This should have been published awhile ago but I've been out of town and away from my computer, skiing and ice climbing in Canada. I'm slowly going through the hundreds of photos I shot. More to come soon!
Brain Freeze is my favorite winter route in Rocky Mountain National Park. It has everything one could wish for; technical difficulties, exposure, and a beautiful position. The shot above was taken during my first ascent of the route in the spring of 2010. It was the only time I've been on the route in anything less than a blizzard. The shots below were taken last year - and paint a more accurate picture of the conditions I usually find myself in.
Elias de Andres Martos
Brain Freeze got its name from this pitch in these conditions. Pulling over this roof while getting pounded by spindrift usually results in a "brain freeze."
This year I headed back to Brain Freeze with Mike Haugen. Mike is one of my main climbing partners in Denver and has been a climbing guide for many years. He's a teacher in the winter and spends his summers guiding in Alaska and Washington. Early in January we left Denver at the leisurely hour of 7am and decided in the car to give Brain Freeze a go.
Mike Heads Across the Lake named the Loch
We elected not to bring snow shoes due to the extreme lack of snow. But there was still enough snow in places to punch through to our waists.
Mike Thinking Light Thoughts
Mike Following One of the Early Pitches
To say that the wind blows in Rocky Mountain NP is a bit of an understatement. It rips through the park on a daily basis. On this particular day the snow fell with little to no wind. We commented a number of times on how lucky we were to be climbing on such a still day. But that was before the spindrift started. Usually the route sheds on a regular basis as the wind blows the snow from the crevices and small catchments. But on this particular day the lack of wind caused the spindrift to be more intermittent. But when it let loose, it went big. We were pummeled as the day grew later.
We struggled to reach the cave below the crux pitch as sizable powder clouds enveloped us. In the cave, just as we were debating whether or not it was wise to continue, a very large pile of spindrift let loose and poured over the crux overhang. It was late in the afternoon and the conditions weren't on our side. We built a rappel anchor and headed down.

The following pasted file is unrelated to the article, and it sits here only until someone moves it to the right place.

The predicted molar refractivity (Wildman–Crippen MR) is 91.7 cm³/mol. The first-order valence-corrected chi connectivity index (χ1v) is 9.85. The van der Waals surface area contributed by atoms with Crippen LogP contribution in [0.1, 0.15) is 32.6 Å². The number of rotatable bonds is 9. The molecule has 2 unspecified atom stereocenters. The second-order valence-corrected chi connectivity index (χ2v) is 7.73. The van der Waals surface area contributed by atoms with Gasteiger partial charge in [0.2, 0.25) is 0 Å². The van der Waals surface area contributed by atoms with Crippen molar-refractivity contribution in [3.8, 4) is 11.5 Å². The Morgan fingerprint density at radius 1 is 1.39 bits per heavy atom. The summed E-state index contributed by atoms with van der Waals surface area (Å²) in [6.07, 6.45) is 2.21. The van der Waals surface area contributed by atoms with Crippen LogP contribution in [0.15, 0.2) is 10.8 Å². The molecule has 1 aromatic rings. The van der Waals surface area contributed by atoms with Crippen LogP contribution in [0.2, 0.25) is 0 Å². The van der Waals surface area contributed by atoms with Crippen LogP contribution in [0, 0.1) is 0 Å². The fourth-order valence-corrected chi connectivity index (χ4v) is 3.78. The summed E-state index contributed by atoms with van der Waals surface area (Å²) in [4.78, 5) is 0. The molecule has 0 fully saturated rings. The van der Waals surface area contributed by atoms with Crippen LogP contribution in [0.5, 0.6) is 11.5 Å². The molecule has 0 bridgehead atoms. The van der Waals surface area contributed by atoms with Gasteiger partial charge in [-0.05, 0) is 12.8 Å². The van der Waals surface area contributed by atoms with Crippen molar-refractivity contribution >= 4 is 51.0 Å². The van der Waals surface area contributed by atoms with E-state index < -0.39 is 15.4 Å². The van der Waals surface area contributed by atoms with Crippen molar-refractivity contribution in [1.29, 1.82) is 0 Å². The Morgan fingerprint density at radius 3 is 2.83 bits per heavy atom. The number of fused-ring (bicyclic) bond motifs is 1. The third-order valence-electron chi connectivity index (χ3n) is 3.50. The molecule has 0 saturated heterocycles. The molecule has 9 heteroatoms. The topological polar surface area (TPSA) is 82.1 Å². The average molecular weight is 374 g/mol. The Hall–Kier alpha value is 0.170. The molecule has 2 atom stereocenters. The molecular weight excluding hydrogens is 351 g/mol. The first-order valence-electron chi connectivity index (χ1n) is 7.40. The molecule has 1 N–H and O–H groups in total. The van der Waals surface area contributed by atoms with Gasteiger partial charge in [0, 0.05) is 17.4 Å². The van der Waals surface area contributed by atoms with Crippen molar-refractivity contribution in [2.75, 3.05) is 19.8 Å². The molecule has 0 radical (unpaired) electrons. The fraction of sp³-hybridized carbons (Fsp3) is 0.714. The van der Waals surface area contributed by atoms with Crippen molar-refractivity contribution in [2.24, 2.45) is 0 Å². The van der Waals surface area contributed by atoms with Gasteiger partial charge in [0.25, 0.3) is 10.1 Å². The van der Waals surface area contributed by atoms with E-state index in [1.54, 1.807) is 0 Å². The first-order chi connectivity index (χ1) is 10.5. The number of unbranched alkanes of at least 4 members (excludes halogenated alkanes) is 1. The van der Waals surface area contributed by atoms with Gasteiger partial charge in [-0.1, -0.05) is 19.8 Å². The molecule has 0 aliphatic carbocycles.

Mike in the Cave.
Defeat solidified our determination. On the drive home we made plans for another attempt, with an early start to ensure success. A couple of weeks later we left Denver before sunrise and headed back for round two.
Approach. Round Two.
Mike Leading the Changing Gullies Pitch
Mike Just Below the Cave
Although this winter has been obscenely dry in Colorado we ended up on the route in another snowstorm. This time, however, the wind blew as well cleaning out the catchments and keeping the spindrift to a steady but manageable factor.
Mike Leaves the Cave and Launches into the Crux
Pulling the Roof
Mike Climbing the Final Snowfield
Climbing in the Blizzard
Mike Launching into the Final Pitch
Mike Nearing the Summit
We reached the summit just before dark. Night caught us as we rappelled the route. The snow increased in intensity as we descended the slopes beneath the route. The darkness and increasing blizzard were disorienting as we made our way back. Reaching the flats below the climb we headed towards our trail on the ascent. After about 20 - 30 minutes we ran into our trail. Relief soon turned to anxiety as we realized the path was much too fresh to be from the morning. We had walked in a complete circle! I got out my GPS and tried to power it up only to find out the batteries were dead. We warmed the batteries in our hands and discussed our options.
Lost in the Blizzard
We finally warmed the batteries enough to have a little juice but then we realized the one point I'd marked with the GPS wasn't accurate - I hadn't allowed the GPS enough time to find itself when I marked it. It wasn't going to be much help. I wanted to walk one direction - Mike wanted to walk in another. We tried a direction and before too long realized it was wrong. We headed in the other direction - and ran into our tracks again! We had walked in another circle! We turned on the GPS and finally got the compass working. We headed east, checking our bearings intermittently with the GPS. Between the snow and darkness we were completely disoriented. Over an hour later we found a trail - nearly buried under the new snow. We made back to the truck 14 hours after we started. Famished, the only place we could find to eat at 11pm in Estes Park was the McDonald's. We ate our burgers, tired but relieved to be out of the woods. We had allowed ourselves to get complacent because of our familiarity with the route and the approach. The mountains have a good way of humbling you when you become too confident.